Not a lot has been happening of late. Mainly due to becoming a first time grandfather. Dan (Dad), my welder reckons he has his hands full at present. He has not even worked on his own resto, a ’62 two door Ford Falcon Wagon, a pretty rare beast. Also, leading up to and during the September school holidays, I was helping my son get ready for the last round of the Australian F1 Sidecar Championships at Phillip Island. They went into the meeting in 2nd place, but as often happens in racing, they were besieged with problems in the first heat and eventually coming home third in the championships.

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ID:	78620 LOK, is the swinger and they're doing about 240KLM into the first corner. (Nothing to do with Peugeots I know, but I'm dam proud of him.)

    I have made new door cards out of 3mm MDF, 2.5mm Masonite was available, but just too expensive for a whole sheet. To help protect the MDF, it was given three coats of a marine grade epoxy called Everdure. According to a boat builder friend, it is supposed to be the Bee’s knee for repelling moisture.
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    To make the cards, two layers of MDF were laminated together with the best of the existing cards (one front and one rear) to act as a template. This enable both sides to be fabricated at the same time and ensured that they were identical. A router was run around the outside of the existing card to obtain an exact match.

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    In my desire to keep Keith original, I looked high and wide for a good Black late model front right vinyl panel to no avail. Every upholsterer I spoke to was not interested or correctly stated that to reproduce the vinyl-welded pattern would be just too expensive, as a metal jig would need to be fabricated and then modified to use within the vacuum welding process (I think that is what they called it). What appeared to be the common solution was to stitch the pattern into new vinyl sections. This would have meant four new panels and then find a suitable chrome plastic trim to help maintain some form of originality. Again getting a little on the expensive side. Not to mention, just not look right.

    Anyhow, I was referred to Lee Brothers –Albion), to see if they could weld the torn sections along the bottom. The tears are due to the seatbelt buckle getting caught between the seat and door. Because of the age of the vinyl, welding was not an option (only the front right cover need repairing). After Wayne Lee, had a good look at the condition of the covers, he suggested stitching a panel of matching vinyl along and under the plastic strip, folding it back down, then gluing it into place. The only visible bit of stitching will be about 25-30 mm at either end of the plastic stip. Lee Brothers will reattach the vinyls covers, but due to their age, I had to remove them.
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    A colleague at work, who use to be a sign-writer, will use a reflective chrome adhesive to rejuvenate the plastic strips. These should be finished in earlier to mid-January ’16.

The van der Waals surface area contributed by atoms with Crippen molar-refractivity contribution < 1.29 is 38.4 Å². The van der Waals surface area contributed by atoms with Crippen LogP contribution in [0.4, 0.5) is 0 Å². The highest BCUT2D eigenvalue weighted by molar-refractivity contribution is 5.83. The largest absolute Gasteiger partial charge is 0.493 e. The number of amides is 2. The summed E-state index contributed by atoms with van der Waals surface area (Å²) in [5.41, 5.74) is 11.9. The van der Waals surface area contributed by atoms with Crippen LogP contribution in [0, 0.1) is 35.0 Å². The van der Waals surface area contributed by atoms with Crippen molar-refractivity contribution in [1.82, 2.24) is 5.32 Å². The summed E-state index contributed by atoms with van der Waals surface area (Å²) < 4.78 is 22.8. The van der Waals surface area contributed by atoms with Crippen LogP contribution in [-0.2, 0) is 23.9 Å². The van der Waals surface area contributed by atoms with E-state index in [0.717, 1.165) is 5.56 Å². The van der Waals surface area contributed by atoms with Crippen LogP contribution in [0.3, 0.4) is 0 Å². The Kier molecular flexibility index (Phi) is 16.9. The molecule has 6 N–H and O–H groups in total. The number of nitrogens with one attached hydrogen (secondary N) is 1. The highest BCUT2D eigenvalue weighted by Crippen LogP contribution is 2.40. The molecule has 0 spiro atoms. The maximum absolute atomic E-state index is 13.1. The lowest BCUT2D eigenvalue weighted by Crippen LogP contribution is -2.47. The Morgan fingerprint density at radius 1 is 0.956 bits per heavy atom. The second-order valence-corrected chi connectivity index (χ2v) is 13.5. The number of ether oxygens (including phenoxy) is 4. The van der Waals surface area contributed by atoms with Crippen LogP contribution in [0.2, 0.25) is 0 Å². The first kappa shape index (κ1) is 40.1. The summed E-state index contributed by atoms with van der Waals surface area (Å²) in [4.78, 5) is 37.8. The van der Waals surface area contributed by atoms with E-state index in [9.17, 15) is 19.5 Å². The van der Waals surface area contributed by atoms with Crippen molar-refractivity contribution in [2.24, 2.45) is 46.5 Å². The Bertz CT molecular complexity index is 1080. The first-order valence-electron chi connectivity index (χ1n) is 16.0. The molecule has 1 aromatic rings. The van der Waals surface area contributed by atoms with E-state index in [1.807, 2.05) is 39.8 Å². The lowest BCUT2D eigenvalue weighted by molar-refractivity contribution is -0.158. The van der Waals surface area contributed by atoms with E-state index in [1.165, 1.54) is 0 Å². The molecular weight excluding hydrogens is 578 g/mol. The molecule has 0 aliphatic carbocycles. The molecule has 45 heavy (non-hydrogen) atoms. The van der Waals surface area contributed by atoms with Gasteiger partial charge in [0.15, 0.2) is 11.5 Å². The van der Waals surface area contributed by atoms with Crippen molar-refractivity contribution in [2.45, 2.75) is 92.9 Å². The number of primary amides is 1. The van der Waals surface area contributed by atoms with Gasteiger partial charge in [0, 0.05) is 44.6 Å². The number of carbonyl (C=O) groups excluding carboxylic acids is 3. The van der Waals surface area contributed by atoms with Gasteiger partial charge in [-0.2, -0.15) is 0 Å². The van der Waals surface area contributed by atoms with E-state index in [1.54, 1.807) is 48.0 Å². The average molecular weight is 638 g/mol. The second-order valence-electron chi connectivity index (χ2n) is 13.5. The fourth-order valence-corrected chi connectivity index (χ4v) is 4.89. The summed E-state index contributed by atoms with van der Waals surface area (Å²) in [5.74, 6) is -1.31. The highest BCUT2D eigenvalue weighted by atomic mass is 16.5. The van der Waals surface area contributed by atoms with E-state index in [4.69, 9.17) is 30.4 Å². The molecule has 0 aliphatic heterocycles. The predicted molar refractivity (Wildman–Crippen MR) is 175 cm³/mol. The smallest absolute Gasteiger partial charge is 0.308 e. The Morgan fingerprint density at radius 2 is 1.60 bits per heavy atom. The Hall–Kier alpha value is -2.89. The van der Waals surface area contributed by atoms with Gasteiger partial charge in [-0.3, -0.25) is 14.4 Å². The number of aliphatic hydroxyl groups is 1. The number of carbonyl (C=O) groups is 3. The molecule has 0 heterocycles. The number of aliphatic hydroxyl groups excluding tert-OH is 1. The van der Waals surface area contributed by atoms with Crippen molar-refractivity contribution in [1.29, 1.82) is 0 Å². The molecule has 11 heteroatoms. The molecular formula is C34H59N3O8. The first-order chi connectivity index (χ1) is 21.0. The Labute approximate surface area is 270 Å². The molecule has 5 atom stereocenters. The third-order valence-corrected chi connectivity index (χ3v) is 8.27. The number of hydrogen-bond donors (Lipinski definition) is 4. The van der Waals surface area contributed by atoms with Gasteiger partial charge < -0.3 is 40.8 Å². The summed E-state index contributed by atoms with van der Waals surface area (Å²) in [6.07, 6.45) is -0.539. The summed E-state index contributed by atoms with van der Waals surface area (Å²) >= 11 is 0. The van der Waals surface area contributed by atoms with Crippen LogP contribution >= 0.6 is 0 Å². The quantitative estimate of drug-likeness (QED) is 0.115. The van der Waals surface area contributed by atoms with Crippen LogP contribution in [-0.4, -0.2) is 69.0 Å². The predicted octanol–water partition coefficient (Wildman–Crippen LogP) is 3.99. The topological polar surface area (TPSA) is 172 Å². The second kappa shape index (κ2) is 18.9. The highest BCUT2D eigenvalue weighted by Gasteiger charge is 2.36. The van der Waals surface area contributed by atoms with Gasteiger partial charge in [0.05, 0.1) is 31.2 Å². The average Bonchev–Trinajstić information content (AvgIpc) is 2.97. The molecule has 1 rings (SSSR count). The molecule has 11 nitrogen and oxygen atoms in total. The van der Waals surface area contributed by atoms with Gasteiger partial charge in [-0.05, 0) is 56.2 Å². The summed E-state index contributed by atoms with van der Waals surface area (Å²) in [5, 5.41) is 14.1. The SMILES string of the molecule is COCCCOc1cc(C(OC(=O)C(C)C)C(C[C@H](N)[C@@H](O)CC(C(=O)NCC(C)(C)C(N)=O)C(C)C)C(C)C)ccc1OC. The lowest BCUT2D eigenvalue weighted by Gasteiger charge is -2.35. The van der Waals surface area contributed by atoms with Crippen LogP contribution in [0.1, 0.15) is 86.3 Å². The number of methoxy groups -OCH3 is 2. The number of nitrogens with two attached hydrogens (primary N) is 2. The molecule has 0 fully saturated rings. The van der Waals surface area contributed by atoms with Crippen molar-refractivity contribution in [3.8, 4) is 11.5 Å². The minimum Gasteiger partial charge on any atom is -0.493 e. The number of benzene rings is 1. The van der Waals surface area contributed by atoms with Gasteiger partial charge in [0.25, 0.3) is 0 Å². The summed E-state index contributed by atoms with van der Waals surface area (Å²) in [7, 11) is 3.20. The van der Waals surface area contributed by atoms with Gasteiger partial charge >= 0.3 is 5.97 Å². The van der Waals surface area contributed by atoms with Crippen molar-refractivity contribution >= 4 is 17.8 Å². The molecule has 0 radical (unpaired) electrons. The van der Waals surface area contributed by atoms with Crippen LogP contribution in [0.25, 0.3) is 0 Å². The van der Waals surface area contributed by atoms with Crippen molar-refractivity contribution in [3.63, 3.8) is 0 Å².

Between Christmas and New Year, the motor will be reassembled. It was always my intention to rebuild the motor after everything else was completed, but with the arrival of Hunter (Grandson), plans have had to be modified to maintain some progress.

    It is a compete motor rebuild.
    Crank ground.
    Head pressure/crack tested and surfaced.
    Welsh plugs replaced, where required/doubtful.
    Valves lapped (They and the guides were in good condition).
    New piston and liners (Genuine Peugeot).
    New crank thrust washers.
    Gudgeon pin bushes on the conrods machine to match (23 to 21mm) The piston/sleeve set is for an earlier motor I think, it could be vise-versa), but still has the correct crown shape etc.
    New rocker shafts.
    Rocker bushes replaced (Machined in bronze).
    Rocker rubbing surfaces refaced.
    New pushrods.
    New Cam followers.
    New timing chain, tensioner and cogs.
    New oil pump.
    New water pump.
    New Solex carbie.

    This motor (1967 model) will replace the 2ltr 504 motor that was in the car at the time of purchase.

    The gearbox has also been reassembled, thanks to Stew Battersby. It has a complete set of new bearings, some of the cogs have been slightly machine to help tighten it up a bit (Stew’s suggestion), all new pins and shims, pivot ball replaced, a wiper seal has been inserted into the rear housing to prevent the selector shaft was leaking (Westgate Engineering- Melbourne) and a new universal joint and seal. When the time comes, a new ball head coupling will be fitted to the torque tube. Propshaft/Torque tube centre bearing has also been replaced.

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    Cheers,

    Dano
    Last edited by Dano; 24th December 2015 at 02:51 PM.

  25. #125
    1000+ Posts Peter Chisholm's Avatar
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    Default

    Good to read this update. We were all hanging out for a progress report.
    Dano likes this.